Having my sister closer to hand may be more work than I was expecting.
Tia, you may recall, has taken a job as the business manager for the Gunnison school district, but her family is not moving to Gunnison until after her son graduates high school, just about a year from now. So she is going to be — and already has been, one month into her new job — on the road a lot this next year. This week was particularly Road Warrior-esque.
Timing for this job wasn’t ideal, any way you slice it. Not for Justin’s schooling, obviously, but also in terms of when it started. The school district’s fiscal year runs July 1-June 30, so Tia landed, without a lot of guidance, right in the midst of salary negotiations and budget presentation. The Gunnison superintendent, whom Tia knew on a social basis in Lake City, took her job less than a year ago, so they are figuring their way through this together.
Timing mandated an extremely busy week for Tia, who came to Gunnison last Wednesday to work on negotiations. The budget needs to be presented to the school board at its meeting Monday night — but in the middle of this, son Justin had his choral pops concert. And today is Mothers’ Day (I’m reasonably certain I read my calendar right for this one).
There was nothing for it but a quick run up to Arvada and back. And I thought, well, I have more paint and flooring decisions to make, and stuff to clean and pack at home, and work is getting busier — why don’t I just go to Arvada too? So here I am, coming to you live from my mom’s guest room, prior to a family Mothers’ Day breakfast set to begin at 8 a.m. 8! In the morning! When did my family become so uncivilized?
I kind of think this was at Tia’s request. (I know it wasn’t at her daughter Ellie’s, whose response to the time was something along the lines of, “Oh good lord.”) She still has plenty of work to do, so I think we’re hitting the road shortly after breakfast.
So far this is sounding like work for me too, right? But this turns out to have only been the beginning. Tia used our time in the car to detail the many plans she has for things we’re going to do together once she’s in Gunnison full-time. (She does not know this yet, but she is likely to spend most of next year in a fervor of house-building decisions, so I should be safe for at least a little while.)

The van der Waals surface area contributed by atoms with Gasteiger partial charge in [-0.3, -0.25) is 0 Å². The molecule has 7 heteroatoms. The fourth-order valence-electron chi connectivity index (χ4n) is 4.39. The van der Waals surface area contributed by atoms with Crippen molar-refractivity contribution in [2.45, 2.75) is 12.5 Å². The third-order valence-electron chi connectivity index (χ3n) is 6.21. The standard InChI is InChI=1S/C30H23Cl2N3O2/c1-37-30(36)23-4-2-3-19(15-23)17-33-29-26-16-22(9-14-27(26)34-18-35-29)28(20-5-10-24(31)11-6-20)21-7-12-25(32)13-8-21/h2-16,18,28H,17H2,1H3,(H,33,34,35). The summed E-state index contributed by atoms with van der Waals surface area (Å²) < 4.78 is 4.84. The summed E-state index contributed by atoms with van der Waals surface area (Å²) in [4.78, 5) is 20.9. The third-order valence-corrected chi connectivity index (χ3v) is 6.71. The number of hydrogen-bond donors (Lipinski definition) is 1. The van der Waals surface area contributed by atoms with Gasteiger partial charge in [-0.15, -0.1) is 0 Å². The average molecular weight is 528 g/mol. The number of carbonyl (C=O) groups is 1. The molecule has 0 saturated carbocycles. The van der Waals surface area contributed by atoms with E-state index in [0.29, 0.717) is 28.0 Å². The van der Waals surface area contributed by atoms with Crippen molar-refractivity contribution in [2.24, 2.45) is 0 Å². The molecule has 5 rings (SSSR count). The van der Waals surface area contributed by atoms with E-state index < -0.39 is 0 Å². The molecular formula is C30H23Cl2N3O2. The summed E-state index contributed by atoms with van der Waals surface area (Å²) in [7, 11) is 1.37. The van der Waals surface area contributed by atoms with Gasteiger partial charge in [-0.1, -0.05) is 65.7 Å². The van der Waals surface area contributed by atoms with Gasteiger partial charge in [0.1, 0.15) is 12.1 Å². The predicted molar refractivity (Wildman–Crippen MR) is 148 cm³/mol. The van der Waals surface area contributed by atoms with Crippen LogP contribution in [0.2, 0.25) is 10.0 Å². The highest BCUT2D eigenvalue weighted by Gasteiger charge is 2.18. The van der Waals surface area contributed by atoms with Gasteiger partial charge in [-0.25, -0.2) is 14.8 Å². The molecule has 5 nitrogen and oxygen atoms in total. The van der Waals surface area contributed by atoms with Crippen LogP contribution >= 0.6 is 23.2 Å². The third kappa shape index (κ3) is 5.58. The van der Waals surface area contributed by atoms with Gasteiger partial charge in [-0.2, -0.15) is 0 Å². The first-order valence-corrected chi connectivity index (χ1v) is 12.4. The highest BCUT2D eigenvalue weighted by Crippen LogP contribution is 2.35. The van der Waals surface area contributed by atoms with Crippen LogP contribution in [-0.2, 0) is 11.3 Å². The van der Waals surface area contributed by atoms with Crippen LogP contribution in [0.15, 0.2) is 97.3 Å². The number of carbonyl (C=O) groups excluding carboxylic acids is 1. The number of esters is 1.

For half of the trip, Tia lamented how she is not a hiker, apparently in the sense of the inspirational hiking books she is listening to during her many hours in the car. For the other half, she was pointing out the mountains and the many trails — for some reason, they all go straight uphill — she has already hiked. She thinks it would be “fun” for the two of us to take a two-day backpacking trip. Fun. That’s the word she used, and not in any ironic sense that I could detect, although I tried very hard to detect that.
When I reported this to the rest of my family last night, my sister Terri was not particularly encouraging. “I find myself doing a lot of things because of Tia,” she said.
I guess I hadn’t really thought through what Tia moving to Gunnison might mean. I assumed it meant we would see each other more, but had I stopped to picture what that might entail? Maybe I had a vague idea we would have some meals together. And Lynn and I might go visit her and Don at their new house, and they might come over to our new house. That’s about as far as I thought this through. Tia obviously has been thinking a lot farther. Backpacking trails farther. Ellie was right: Oh good lord.
In addition to the breakfast that is happening far sooner than anyone in their right mind ought to be socializing, the other reason for this trip was Justin’s concert last night.
They have a lot of choral groups at Arvada West High School (those of us in the know like to call it A-West), and since this was the last concert of the year, upperclassmen got a chance to present solos. This process was streamlined by showcasing these solos over the three concert presentations, on Friday and Saturday nights and Saturday afternoon. So one soloist sang Friday, one Saturday afternoon and one Saturday night. That means that the audience didn’t get to hear everyone (unless you went to all three concerts), but it kept the program from going into a fourth hour.
Yes, fourth. Even with choirs entering and exiting the stage remarkably quietly during the solos, the program was still three hours long. Did I mention they have a lot of choral groups at A-West?
It was a good concert despite its length, with a broad range of music presented. Justin, who is in Varsity Men’s Chorus, Varsity West Chorale and Vocal Showcase, spent most of the second half on-stage. One of his choirs (they told me, but I don’t remember which one) has become only the ninth U.S. high school choir invited to the World Choral Festival (that’s probably not the right name) in Belgium next year.
Although I wanted to stay up and carouse after the concert, things didn’t work out quite that way. (Lynn, left behind at home, reported that college boys are doing plenty of carousing for all of us. Yesterday, post-graduation, was a major escalation of the party that has been raging since Wednesday.)
Terri, who chauffeured us to and from the concert, dropped my parents and me off unceremoniously, and then we had a further unceremonious “See you in the morning” inside the house.
So the carousing is waiting for this morning. 8 a.m. What was Tia thinking? This is going to be so much more work than I ever imagined.